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Toxoplasmosis in Cats

Treatment

 

In case of severe disease, your cat may need to be hospitalized for emergency treatment. Fluids are given intravenously in cats with poor hydration. Antibiotics are given to control the infection and prevent further progression of the disease into the system.

 

In cats with severe disease, proper nutrition and hydration is important for keeping the animal's health stable and for preventing a fatal outcome. However, in patients needing treatment because of severe symptoms, the overall prognosis is often very poor. Similarly, in kittens and immune-compromised patients, the prognosis is not favorable despite therapy.

 

Some antibiotics given to treat toxoplasmosis may cause side-effects, like vomiting, lack of appetite, and diarrhea. If you see any such untoward symptoms, consult your veterinarian for appropriate changes in therapy, since these side-effects can quickly become life threatening. Regular monitoring of the treatment response is required in patients under therapy. Your veterinarian will evaluate the treatment response by observing for improvements in symptoms like fever, lack of appetite, and eye problems.

 

Prevention

 

While cats are the best known transmitters for the T. gondii parasite, it is important to remember that the parasite is more frequently acquired through handling raw meat and eating unwashed fruits and vegetables. The best protection against this parasite, for you and your cat, is through prevention and hygiene. Do not feed raw meat to your cat, and if you must allow your cat to go outdoors, be aware that your cat can easily acquire the parasite from other cats, from digging in dirt that is infected with the parasite, and from eating the meat of animals that are infected.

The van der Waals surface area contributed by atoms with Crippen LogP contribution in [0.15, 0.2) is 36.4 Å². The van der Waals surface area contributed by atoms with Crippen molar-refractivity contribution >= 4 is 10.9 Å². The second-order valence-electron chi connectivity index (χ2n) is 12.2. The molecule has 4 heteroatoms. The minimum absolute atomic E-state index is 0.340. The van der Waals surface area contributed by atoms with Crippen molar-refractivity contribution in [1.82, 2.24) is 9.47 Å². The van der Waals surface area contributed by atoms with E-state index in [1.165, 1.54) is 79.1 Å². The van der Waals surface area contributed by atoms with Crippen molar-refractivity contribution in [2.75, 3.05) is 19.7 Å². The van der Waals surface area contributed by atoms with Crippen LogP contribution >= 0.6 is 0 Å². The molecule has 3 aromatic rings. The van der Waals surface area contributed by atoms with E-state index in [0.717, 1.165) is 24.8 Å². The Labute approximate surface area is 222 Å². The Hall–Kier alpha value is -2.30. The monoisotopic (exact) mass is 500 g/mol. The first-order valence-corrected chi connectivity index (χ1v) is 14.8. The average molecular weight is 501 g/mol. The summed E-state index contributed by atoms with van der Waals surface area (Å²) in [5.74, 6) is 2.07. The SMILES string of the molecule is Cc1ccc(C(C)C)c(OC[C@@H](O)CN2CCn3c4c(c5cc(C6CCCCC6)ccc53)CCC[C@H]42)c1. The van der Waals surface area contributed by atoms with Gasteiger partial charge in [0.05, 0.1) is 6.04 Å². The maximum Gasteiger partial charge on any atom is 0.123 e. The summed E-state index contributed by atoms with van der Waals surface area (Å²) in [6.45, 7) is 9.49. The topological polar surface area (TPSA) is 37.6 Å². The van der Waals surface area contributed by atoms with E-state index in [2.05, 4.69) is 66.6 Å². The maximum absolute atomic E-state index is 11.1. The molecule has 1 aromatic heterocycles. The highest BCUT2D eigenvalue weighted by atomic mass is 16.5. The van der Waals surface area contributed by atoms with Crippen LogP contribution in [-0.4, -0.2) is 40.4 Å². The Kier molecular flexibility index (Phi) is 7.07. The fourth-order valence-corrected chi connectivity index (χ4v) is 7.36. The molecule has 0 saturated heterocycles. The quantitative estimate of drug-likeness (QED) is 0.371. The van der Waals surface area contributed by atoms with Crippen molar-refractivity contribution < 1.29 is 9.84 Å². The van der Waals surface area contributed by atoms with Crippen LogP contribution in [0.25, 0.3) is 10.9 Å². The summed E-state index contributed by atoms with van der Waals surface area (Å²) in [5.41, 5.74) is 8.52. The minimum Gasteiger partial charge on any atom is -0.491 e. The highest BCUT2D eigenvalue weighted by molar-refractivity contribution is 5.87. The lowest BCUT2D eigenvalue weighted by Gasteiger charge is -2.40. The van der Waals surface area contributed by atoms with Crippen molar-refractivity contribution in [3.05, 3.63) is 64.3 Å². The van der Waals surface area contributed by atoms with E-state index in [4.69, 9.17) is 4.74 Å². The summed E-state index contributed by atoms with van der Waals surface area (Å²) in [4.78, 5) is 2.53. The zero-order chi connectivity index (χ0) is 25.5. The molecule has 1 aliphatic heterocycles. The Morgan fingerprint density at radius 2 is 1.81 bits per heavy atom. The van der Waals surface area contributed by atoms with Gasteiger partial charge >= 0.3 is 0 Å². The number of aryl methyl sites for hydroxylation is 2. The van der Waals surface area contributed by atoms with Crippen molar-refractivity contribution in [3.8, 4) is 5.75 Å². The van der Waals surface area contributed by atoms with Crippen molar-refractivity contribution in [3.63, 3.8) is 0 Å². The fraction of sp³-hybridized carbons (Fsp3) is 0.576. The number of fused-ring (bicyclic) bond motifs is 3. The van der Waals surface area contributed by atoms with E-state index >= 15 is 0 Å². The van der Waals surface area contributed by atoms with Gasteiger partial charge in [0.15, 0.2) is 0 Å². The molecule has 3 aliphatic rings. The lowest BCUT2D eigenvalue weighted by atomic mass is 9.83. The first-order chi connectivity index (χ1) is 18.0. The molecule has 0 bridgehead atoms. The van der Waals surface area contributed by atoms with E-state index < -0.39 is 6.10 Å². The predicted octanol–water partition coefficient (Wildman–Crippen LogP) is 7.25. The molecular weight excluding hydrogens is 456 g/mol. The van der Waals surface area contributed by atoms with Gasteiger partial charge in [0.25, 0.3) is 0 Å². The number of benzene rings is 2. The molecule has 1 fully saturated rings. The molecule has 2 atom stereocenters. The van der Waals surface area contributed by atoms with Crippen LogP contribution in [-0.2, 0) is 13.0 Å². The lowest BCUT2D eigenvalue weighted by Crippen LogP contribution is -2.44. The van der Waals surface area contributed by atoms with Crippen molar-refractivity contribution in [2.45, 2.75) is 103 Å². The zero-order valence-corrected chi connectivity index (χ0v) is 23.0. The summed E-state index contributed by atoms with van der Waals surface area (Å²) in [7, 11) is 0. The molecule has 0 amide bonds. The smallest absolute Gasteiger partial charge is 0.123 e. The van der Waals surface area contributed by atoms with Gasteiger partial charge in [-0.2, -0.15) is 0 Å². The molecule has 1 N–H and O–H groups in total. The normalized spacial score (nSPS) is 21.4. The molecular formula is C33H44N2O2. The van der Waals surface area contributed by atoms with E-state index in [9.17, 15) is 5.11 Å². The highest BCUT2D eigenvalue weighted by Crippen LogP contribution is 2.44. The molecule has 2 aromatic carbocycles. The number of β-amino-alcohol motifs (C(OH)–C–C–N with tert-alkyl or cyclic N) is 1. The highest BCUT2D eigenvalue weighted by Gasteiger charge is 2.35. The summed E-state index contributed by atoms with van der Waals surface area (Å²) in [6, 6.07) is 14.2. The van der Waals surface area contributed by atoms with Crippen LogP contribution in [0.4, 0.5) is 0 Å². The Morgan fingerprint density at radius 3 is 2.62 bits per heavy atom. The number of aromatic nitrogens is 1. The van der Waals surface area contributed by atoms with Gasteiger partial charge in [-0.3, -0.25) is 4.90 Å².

Other protective measures include covering outdoor sandboxes when not in use to prevent cats from using them as litter boxes, wearing gloves while gardening, washing hands after playing outside (particularly with children), wearing disposable gloves while changing the litter box (and possibly a face mask as well, if pregnant or immune compromised), and keeping the litter box clean on a daily basis. The longer the infected feces remains in the litter box, the more likely the possibility that the eggs of the parasite will become viable and infectious. If at all possible, pregnant women should avoid cleaning litter boxes, as this parasite has been known to cause severe complications during pregnancy. If it is unavoidable, make sure that all precautions are taken to avoid contact through the respiratory tract (face mask, disposable gloves).

 

It is possible to have your cat tested for this parasite, but the irony is that cats that test positive are less likely to be a threat of infectious transmission than cats that test negative, since cats that test positive are only testing positive for the antibodies to the parasite, meaning that they have already been previously infected and are now nearly immune to the infection; therefore, posing a much lower risk of being infectious. In fact, cats that have been infected with the T. gondii are generally immune to repeat infections for up to six years.

 

Conversely, if your cat tests negative for T. gondii antibodies, you will need to be that much more preventative in your approach to protecting your cat from infection, since they have no immunity to protect them from infection.

 

 

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